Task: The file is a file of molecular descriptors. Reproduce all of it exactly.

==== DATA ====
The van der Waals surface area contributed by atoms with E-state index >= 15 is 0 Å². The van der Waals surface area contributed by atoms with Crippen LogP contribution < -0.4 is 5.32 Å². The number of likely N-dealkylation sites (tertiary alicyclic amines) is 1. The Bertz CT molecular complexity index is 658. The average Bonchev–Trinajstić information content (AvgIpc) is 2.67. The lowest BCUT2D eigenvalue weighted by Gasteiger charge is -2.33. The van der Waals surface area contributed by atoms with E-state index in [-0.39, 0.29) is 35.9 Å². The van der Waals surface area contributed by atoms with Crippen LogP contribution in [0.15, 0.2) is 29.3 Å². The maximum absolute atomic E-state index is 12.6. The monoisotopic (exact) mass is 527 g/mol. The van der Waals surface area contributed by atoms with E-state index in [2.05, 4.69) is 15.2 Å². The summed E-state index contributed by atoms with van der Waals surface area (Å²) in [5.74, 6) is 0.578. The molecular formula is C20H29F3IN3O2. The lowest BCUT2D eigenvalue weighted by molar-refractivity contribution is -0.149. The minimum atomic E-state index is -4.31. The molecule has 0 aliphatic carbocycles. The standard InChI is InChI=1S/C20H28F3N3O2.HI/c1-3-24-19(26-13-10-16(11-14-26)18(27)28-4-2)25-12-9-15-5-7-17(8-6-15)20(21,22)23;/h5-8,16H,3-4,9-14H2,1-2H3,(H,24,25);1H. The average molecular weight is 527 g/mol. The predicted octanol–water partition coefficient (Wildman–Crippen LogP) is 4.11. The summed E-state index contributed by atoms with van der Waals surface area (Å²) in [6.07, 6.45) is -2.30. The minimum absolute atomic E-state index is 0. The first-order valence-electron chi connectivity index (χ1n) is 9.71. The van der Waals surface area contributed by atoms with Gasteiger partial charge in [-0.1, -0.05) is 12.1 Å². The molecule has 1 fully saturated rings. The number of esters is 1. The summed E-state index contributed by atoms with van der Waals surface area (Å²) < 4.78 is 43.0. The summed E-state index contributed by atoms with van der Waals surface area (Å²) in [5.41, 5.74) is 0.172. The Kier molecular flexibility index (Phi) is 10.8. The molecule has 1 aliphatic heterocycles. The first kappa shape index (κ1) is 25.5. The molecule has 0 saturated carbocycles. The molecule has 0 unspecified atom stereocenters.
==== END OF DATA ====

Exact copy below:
The van der Waals surface area contributed by atoms with E-state index >= 15 is 0 Å². The van der Waals surface area contributed by atoms with Crippen LogP contribution < -0.4 is 5.32 Å². The number of likely N-dealkylation sites (tertiary alicyclic amines) is 1. The Bertz CT molecular complexity index is 658. The average Bonchev–Trinajstić information content (AvgIpc) is 2.67. The lowest BCUT2D eigenvalue weighted by Gasteiger charge is -2.33. The van der Waals surface area contributed by atoms with E-state index in [-0.39, 0.29) is 35.9 Å². The van der Waals surface area contributed by atoms with Crippen LogP contribution in [0.15, 0.2) is 29.3 Å². The maximum absolute atomic E-state index is 12.6. The monoisotopic (exact) mass is 527 g/mol. The van der Waals surface area contributed by atoms with E-state index in [2.05, 4.69) is 15.2 Å². The summed E-state index contributed by atoms with van der Waals surface area (Å²) in [5.74, 6) is 0.578. The molecular formula is C20H29F3IN3O2. The lowest BCUT2D eigenvalue weighted by molar-refractivity contribution is -0.149. The minimum atomic E-state index is -4.31. The molecule has 0 aliphatic carbocycles. The standard InChI is InChI=1S/C20H28F3N3O2.HI/c1-3-24-19(26-13-10-16(11-14-26)18(27)28-4-2)25-12-9-15-5-7-17(8-6-15)20(21,22)23;/h5-8,16H,3-4,9-14H2,1-2H3,(H,24,25);1H. The average molecular weight is 527 g/mol. The predicted octanol–water partition coefficient (Wildman–Crippen LogP) is 4.11. The summed E-state index contributed by atoms with van der Waals surface area (Å²) in [6.07, 6.45) is -2.30. The minimum absolute atomic E-state index is 0. The first-order valence-electron chi connectivity index (χ1n) is 9.71. The van der Waals surface area contributed by atoms with Gasteiger partial charge in [-0.1, -0.05) is 12.1 Å². The molecule has 1 fully saturated rings. The number of esters is 1. The summed E-state index contributed by atoms with van der Waals surface area (Å²) < 4.78 is 43.0. The summed E-state index contributed by atoms with van der Waals surface area (Å²) in [5.41, 5.74) is 0.172. The Kier molecular flexibility index (Phi) is 10.8. The molecule has 1 aliphatic heterocycles. The first kappa shape index (κ1) is 25.5. The molecule has 0 saturated carbocycles. The molecule has 0 unspecified atom stereocenters.